Oh, let’s not forget games. One of the most common reasons people offer for keeping Windows is games.
Lack of big name applications
This is a continuation of the previous discussion. Vertical is vertical. Let’s just pick one big name app though. AutoCAD. Okay, how about another? Visio. Don’t ask fan-boys. Ask any person who actually uses those programs.
Lack of API and ABI stability
Many Linux users have complained for years about the differences between GTK, Qt, and other widget libraries. The lack of a common look-and-feel, which themes don’t really conquer. Non technical users do not understand why the appearance of the Linux desktop is inconsistent and perceive that the Linux desktop is unprofessional and lacks polish.
The majority of computer users are not tech savvy and use whatever is on the computer they buy. The Apple share of the desktop market likely is less than 10%. Most users can’t afford Apple products, which means they know only Windows and Android.
Microsoft aggressive response
This discussion wanders off into la-la land.
Red Hat mostly stayed away
Possibly a good point. The Red Hat folks quietly walked away from the desktop a decade and half ago when they shifted focus from Red Hat Linux to Red Hat Enterprise Linux. With no major enterprise player behind the desktop, Linux on the desktop was sure to evolve ungracefully. Without significant investment in usability testing, the Linux desktop was sure to be owned and ruled by geeks.
Canonical business model not working out
I think the Canonical folks always had a sincere heart and motives about the desktop market and common user. Sadly, they had a vision that collapsed rather than focus on one element and becoming a market leader. Had the Canonical folks focused on a traditional desktop and then had become a market leader, they could have later focused on convergence. Imagine where MATE could be today with enterprise backing.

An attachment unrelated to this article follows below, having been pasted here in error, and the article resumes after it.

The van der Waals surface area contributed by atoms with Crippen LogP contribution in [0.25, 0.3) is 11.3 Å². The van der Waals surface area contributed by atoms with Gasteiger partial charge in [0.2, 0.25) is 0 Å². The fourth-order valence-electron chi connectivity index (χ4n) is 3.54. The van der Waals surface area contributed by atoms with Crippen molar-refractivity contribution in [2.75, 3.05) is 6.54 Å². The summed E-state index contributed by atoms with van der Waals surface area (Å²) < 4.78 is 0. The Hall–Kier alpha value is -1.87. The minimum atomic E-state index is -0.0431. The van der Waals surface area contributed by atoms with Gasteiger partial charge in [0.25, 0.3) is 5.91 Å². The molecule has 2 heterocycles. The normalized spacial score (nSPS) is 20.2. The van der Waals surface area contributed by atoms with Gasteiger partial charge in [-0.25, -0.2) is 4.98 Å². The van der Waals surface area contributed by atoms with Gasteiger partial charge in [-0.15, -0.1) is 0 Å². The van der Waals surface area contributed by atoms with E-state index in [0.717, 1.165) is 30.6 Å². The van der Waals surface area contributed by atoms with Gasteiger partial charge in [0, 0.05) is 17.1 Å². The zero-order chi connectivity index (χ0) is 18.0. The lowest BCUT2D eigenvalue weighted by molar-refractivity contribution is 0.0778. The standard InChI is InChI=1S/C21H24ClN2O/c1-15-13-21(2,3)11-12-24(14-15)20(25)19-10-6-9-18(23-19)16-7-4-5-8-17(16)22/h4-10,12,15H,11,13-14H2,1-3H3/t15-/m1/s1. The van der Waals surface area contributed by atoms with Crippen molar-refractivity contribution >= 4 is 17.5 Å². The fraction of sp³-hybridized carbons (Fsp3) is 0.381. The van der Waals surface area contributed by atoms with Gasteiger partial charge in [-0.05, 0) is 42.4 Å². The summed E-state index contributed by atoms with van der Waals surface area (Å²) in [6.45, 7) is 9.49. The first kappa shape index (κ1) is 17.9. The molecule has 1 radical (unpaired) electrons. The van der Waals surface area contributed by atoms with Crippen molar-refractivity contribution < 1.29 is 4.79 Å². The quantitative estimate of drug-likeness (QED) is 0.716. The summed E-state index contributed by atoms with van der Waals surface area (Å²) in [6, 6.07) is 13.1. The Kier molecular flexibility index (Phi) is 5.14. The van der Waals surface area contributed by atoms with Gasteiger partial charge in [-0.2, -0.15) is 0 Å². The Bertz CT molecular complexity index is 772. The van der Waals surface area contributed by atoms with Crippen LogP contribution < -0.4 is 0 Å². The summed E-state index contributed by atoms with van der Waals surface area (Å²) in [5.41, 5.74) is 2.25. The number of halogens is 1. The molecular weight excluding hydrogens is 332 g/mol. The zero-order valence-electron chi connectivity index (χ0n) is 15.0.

Original device manufacturer support
A good point. Back to understanding most users. Most users are not tech savvy or computer literate. They use whatever is installed. If Linux is not installed they don’t use that system.
All that said, let’s suppose a popular Linux based distro was pre-installed. Many users have no need for anything beyond a web browser. Many don’t use mail clients, only using web mail. Many people today do not use an office suite outside of their job, if at all. They likely could get by with such a computer. Move a tad from the center of the bell curve and problems appear.
Much like Windows originally was a GUI desktop slapped on top of a command line operating system, so too is the modern design of all Linux desktops. The Linux desktop is somewhat an after thought. The Linux desktop design is driven by developers and not by users. An expectation of using a terminal digs deep in the overall operating system design. Something most non technical users reject. This expectation to use a terminal is perceived by many people to mean the Linux desktop lacks polish and consistency or is a system for geeks.
Examples of this lack of polish populate this blog. A lot.
Development in the Linux world is largely dictated by scratching itches. Developer itches and not user itches. Too many related software projects are personal playgrounds rather than targeting common users. Software development in the Linux world suffers horribly from rapid release, something most users can’t stomach or tolerate. Rapid release means something somewhere is always broken.
Most users don’t care about ideology. They want computers to just work. This is basically why the Year of the Linux Desktop hasn’t happened.